Why is CLV such an important data point to track for businesses with subscription models? HubSpot lays it out in their helpful guide: “CLV identifies the specific customers that contribute the most revenue to your business. This allows you to serve these existing customers with products/services they like and make them happier, resulting in them spending more money at your company.” 

There’s plenty of opportunity to market to happy customers who’ve proven themselves loyal to the solutions you provide. But not every customer is equal in terms of their value to your bottom line. “[A new customer] who signs up because you gave them a huge bonus to join is less likely to stay than someone who came in because your company’s offering is valuable,” Baxter says. “If you’re really good at subscriptions, you’re looking at your data by cohort.” The analytics marketing brand Amplitude says it’s possible to use “cohort analysis to segment your customers based on their behavior, affinities, and propensities specifically to improve your marketing efforts.” 

A company adopting a subscription model has the chance to grow with the help of motivated, lifelong customers who continually gain value from their subscription. But the business model isn’t without its pitfalls.

Potential downsides of a subscription model

McKinsey research suggests that losing customers is one of the largest issues facing companies that use subscription models: “churn can dramatically undermine [a company’s] viability, since the cost of replacing lost subscribers could not only make it difficult to meet their growth objectives but also quickly drain their cash reserves.” Their findings also state that “40% of e-commerce subscribers have canceled their subscriptions.”

But what are the reasons behind churn? Let’s get an idea by examining two types of popular subscriptions for physical products that are proliferating at the moment. One type is a curated package, Baxter says, citing companies that deliver anything from makeup samples to cigars. “You always get new things!” she notes. “It’s about curation, variety and discovery.” If a company consistently delivers things consumers love in their mailbox every month, in theory, they should be adding value each month. But humans are a fickle bunch. 

“People get really tired of that – it’s exhausting,” Baxter explains. “They say, ‘I have this huge stack of whatever it is laying around. I found [samples] I like and I’ve been buying those, but I don’t know what I’m going to do with the rest of them. Or I haven’t gotten around to the products yet.” There’s a real risk that people won’t want to receive your products for an extended period of time, she says.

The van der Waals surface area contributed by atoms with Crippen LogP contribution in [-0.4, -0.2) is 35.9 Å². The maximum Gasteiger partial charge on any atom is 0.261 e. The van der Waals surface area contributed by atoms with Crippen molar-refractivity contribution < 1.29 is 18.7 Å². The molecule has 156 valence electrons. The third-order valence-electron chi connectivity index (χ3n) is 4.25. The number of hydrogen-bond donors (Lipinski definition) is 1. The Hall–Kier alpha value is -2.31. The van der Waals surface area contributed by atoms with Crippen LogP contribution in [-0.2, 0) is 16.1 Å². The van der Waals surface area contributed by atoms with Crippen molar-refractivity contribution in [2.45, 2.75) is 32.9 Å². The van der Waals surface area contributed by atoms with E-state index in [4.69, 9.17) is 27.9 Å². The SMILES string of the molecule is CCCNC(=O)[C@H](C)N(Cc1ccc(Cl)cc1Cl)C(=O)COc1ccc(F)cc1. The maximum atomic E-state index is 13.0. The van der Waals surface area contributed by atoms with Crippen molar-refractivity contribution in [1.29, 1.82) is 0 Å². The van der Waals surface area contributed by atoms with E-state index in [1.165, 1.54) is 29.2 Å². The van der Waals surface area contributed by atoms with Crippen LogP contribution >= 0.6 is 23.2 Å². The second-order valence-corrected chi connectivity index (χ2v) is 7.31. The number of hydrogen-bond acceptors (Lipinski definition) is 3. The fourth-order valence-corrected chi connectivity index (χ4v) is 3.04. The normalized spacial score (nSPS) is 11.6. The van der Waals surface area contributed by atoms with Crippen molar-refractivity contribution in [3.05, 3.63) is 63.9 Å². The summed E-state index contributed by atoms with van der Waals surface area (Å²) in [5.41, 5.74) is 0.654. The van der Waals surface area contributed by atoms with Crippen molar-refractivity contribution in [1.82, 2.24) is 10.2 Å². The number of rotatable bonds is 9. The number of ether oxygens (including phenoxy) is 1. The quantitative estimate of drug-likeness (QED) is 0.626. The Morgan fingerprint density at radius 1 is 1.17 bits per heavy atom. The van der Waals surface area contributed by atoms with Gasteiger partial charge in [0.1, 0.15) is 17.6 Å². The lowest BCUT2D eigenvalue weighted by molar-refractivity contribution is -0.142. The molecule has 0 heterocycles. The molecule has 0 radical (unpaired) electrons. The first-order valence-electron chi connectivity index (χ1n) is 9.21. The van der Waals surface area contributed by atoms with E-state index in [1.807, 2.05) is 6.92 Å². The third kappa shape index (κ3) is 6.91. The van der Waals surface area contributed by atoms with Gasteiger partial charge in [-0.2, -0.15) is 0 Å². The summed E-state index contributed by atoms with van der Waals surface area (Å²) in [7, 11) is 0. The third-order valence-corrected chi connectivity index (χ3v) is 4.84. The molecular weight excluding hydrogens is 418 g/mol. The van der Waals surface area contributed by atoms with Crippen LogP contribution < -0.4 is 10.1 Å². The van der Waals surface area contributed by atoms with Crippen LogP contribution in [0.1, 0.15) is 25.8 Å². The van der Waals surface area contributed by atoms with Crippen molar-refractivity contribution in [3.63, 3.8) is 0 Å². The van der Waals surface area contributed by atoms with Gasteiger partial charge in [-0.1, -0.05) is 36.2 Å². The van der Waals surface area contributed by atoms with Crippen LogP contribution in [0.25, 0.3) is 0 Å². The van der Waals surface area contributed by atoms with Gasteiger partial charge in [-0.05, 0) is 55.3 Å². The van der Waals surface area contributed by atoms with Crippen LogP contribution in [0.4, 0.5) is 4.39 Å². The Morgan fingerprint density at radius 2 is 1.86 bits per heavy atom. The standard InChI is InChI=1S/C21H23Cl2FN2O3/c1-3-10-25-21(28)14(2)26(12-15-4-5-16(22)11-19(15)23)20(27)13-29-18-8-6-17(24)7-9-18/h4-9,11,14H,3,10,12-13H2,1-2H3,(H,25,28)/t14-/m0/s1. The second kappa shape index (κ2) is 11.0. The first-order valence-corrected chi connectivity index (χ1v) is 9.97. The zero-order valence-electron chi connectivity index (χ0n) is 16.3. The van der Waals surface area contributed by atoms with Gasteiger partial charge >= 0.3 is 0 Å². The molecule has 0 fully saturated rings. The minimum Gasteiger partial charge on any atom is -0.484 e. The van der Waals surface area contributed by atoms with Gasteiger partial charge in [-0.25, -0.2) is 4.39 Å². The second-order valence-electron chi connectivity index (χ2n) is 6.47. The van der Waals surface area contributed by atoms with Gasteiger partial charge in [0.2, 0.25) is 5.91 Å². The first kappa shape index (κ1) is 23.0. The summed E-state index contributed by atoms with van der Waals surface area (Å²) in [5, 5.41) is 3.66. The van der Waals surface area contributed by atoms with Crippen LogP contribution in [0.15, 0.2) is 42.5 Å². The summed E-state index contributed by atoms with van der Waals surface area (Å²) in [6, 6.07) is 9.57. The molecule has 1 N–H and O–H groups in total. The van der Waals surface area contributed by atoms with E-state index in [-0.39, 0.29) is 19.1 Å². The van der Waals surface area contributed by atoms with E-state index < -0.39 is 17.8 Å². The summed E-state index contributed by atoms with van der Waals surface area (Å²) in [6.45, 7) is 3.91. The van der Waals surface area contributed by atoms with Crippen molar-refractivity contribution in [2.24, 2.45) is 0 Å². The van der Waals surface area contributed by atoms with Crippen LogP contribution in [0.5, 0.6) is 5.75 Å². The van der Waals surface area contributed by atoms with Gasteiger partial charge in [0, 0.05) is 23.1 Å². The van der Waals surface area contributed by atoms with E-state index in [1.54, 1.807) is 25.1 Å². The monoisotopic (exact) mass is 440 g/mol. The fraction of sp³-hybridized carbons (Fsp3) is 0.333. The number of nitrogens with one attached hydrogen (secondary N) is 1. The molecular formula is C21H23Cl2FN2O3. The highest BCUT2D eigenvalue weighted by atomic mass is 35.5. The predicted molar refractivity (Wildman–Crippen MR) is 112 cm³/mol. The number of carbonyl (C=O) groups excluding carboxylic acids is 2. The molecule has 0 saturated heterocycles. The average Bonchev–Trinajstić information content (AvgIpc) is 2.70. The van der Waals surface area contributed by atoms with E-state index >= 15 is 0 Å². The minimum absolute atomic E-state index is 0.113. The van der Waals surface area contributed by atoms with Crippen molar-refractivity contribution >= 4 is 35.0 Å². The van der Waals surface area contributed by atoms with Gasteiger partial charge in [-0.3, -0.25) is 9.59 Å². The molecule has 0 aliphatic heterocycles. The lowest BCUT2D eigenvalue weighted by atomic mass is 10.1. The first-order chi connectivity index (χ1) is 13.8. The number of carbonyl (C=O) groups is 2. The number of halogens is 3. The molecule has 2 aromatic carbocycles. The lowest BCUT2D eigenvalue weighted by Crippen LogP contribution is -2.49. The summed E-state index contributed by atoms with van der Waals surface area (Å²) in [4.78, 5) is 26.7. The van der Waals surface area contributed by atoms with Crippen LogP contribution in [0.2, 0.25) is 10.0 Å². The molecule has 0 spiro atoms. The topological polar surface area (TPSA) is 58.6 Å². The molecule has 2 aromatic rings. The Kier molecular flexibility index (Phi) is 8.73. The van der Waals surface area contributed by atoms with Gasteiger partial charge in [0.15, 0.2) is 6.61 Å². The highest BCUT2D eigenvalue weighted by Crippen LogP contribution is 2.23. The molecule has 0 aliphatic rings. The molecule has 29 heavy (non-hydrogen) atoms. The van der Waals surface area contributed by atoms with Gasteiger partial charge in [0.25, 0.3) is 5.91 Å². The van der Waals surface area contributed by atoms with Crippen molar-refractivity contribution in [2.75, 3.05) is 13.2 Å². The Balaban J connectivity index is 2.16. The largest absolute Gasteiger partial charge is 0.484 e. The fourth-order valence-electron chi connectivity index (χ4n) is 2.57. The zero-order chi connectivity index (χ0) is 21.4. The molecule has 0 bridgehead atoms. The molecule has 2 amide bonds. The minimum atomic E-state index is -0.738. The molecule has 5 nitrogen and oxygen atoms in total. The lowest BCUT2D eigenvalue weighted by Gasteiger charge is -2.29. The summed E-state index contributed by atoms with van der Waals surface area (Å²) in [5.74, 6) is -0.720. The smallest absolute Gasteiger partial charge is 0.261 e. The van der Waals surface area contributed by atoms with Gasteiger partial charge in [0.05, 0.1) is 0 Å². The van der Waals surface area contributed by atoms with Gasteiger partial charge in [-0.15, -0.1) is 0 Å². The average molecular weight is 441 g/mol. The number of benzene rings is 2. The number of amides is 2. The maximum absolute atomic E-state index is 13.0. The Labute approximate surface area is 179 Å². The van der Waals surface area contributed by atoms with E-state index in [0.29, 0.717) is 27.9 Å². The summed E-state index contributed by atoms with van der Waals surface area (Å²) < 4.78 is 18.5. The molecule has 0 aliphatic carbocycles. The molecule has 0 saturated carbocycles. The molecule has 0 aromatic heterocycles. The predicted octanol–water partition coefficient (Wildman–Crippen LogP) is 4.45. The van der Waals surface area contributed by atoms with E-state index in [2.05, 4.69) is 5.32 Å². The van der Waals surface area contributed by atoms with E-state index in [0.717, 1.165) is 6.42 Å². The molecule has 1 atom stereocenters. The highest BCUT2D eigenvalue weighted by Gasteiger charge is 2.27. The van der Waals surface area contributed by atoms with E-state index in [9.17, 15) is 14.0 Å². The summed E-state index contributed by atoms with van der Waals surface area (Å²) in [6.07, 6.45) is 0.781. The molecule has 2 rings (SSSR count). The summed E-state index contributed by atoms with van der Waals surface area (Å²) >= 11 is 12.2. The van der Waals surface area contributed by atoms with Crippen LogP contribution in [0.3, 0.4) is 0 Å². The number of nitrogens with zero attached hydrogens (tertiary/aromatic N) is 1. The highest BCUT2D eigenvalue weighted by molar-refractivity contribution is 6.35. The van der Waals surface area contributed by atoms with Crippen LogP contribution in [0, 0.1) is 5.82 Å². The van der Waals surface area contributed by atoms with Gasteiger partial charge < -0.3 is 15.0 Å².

The other common type of subscription is for essentials: think contact lenses, pet food or personal care products. It may seem like if a customer is happy with the personal care product they’re receiving, there’d never be a reason for them to cancel. But people vary in their habits. “People consume products at different speeds,” Baxter notes. “If I have long, thick hair, I might use three times as much shampoo as my husband who has short, fine hair. Both of us get a new bottle every month, but his bottle is half full at the end. He’ll get annoyed because he has too much. He says, ‘I’ll cancel for a while and come back later,’ but he may forget to come back later.” 

There are, of course, ways that companies can counteract these potential problems. “A lot of companies are providing different amounts of product or allowing you to pause when you’re full up,” Baxter says. She cites the clothing site StitchFix, which formerly used a subscription model to deliver apparel to your home. Now, their site promotes a “delivery of curated pieces whenever you’d like” and that “there’s no subscription required.”

Even though Blue Apron has been seen as a cautionary tale for subscription model businesses, the entire meal kit sector saw growth at the beginning of the COVID-19 pandemic. The Washington Post reported that in 2020, “the U.S. meal-kit market surged by 68.5 percent, reaching $5.8 billion, a greater increase than any recent year, according to Coresight Research,” though growth appears to be slowing again as dining options are becoming more available. Regardless, Blue Apron continues to innovate with how they market to their highest value cohorts, all in an attempt to reduce churn and become a long-term solution for their customers. 

If you’re offering products on a subscription basis, managing compliance is key

There are multiple factors to determine if your company’s subscription boxes are taxable, including the types of products in the box and where your company’s offices and warehouses are located. That’s why we’ve written this informational blog post to act as a first step in figuring out your potential sales tax obligations. 

Keep in mind that if you’re selling products on a recurring basis to the same customers in the same states each month, it may lead to sales tax liabilities in those states. It helps to have a partner in managing sales tax compliance to make sure you’re staying ahead of your potential obligations.